One of the things that we both felt was the feeling of being so totally alone, of not feeling supported by anyone and not knowing who to talk to. About seven months after our loss we both made a promise to each other. The promise was that we were going to do whatever we could to make sure that no one who lost a baby was ever going to feel as alone and as unsupported as we did on that day in May 2007.

We still wanted to have a child in our lives so we continued to chase that dream. However things were not to run too smoothly for us over the next 5 years. We underwent 15 IVF cycles and unfortunately we lost another 6 babies. But we never forgot the promise that we made to each other in 2007.

After losing our first baby, Kate discovered that there were a number of countries in the Northern Hemisphere to observed a day where all the babies that were lost during pregnancy and shortly after birth were remembered. That day is October 15 and is known as Pregnancy and Infant Loss Remembrance Day.

Rebecca Sparrow talks to Mia Freedman about her stillborn baby Georgie...

Together we decided that we wanted October 15 to be officially recognised in Australia so that anyone who had lost a baby would know that they were not alone in their loss and also to raise awareness of the issue so that everyone would feel comfortable talking about the loss of a little one.

Together in 2012, Kate and I began a campaign to get October 15 officially recognised in Western Australia. In late 2013 Kate wrote a letter to the Premier outlining that 1 in 4 pregnancies ends in a loss and that 1 in 6 births results in a stillbirth and that given these figures, there would not be a family in WA that had not been touched by the loss of a baby.

On October 15 2014, in a bipartisan motion, the State Parliament officially proclaimed October 15 as Pregnancy & Infant Loss Remembrance Day.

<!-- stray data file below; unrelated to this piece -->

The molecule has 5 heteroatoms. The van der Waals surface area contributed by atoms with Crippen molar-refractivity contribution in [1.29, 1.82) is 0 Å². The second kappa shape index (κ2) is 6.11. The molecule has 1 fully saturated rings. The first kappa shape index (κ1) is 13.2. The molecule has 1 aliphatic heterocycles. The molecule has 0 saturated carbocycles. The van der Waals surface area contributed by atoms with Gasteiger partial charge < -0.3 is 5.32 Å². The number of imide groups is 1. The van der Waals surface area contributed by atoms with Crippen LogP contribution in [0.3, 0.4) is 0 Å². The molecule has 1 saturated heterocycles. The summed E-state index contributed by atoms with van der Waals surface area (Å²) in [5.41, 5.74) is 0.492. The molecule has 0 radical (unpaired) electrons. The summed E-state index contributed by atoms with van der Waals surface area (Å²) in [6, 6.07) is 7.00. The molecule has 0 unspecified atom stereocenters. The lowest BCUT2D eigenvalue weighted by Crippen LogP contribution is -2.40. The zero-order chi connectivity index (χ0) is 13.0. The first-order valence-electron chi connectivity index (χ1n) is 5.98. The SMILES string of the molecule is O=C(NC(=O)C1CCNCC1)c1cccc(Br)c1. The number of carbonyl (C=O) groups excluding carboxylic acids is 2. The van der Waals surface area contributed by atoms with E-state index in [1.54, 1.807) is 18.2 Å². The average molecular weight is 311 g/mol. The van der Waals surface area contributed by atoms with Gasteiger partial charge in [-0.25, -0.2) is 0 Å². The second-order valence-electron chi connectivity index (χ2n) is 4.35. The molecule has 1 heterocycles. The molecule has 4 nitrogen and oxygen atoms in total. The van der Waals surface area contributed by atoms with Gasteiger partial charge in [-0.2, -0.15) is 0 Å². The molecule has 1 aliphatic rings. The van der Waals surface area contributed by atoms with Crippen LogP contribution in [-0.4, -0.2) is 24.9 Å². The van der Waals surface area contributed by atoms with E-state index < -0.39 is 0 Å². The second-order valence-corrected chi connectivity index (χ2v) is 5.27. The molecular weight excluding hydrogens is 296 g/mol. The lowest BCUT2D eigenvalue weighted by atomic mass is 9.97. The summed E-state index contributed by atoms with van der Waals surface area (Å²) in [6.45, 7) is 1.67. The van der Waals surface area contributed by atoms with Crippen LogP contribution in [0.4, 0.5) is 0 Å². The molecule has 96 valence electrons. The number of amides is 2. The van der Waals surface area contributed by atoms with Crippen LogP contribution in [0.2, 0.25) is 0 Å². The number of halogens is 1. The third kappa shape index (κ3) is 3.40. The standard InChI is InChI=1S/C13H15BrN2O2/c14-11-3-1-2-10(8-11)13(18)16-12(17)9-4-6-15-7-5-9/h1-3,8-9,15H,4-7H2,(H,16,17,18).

Western Australia joined the United States, Canada, United Kingdom, Italy and New South Wales.


The happy ending to our own personal journey.

In mid 2012, shortly after the loss of our 7th baby, Kate and I realised that a baby through IVF was never going to happen for us. We both agreed that she could not go through the physical demanding routine of IVF again and that neither of us could face the mental anguish and trauma of another loss. So we decided that we need to look at other options.

At the time surrogacy was not an option in Western Australia so we decided that our only choice was to seek an egg donor so that we could have a child.

I placed a simple 2 line advert in the Public Notices section of the Western Australian Newspaper - “Happily married loving couple seeks egg donor for IVF”. Little did we know what was about to happen.

The media picked up on our advertisement and it went national. In the end we had 50 offers from egg donors all across Australia. With one offer from the United States and one from New Caledonia. An Adelaide couple even offered us an embryo. We had no idea that there were some any generous and selfless people out there.

In the end we narrowed the offers down to an amazing women here in Western Australia.

Because we wanted to maximise our chance of success we decided that during the ‘cooling off’ period in the process we would give IVF one more try using the frozen embryos that we had stored.

And so Kate started the blood testing regime. Then what can only be called a miracle happened. Kate got a phone call from the IVF clinic telling her that she was pregnant. We were shocked as the IVF process had not even started.

Kate, John and their daughter. (Image supplied.)

Unbelievable Kate was naturally pregnant. It was the only natural pregnancy that we have ever had and it was something that was not supposed to happen due to her genetic condition. Incredibly Kate carried the baby to term and we now have a beautiful little girl who is the centre of our universe. Our very own miracle baby.

But having our baby has not changed our focus. We still recall the promise that we made to each other in 2007 and we are still working to make sure that no one who has lost a baby ever feels as alone and as unsupported as we did.

The loss of a baby is something that happens all too often. Those that have suffered miscarriage or stillbirth need to know that it is okay to talk about it and those around them need to understand that the loss of a child, any child at any stage of pregnancy is something that will stay with the bereaved parents forever.

Please support our national campaign to have October 15 officially recognised by the Parliament of Australia as Pregnancy & Infant Loss remembrance Day by signing our online petition which can be found at by searching ‘October 15 Pregnancy’.

If you need support for miscarriage, still birth or newborn loss, Sands Australia have a 24 hour help line you can call 1300 072 637.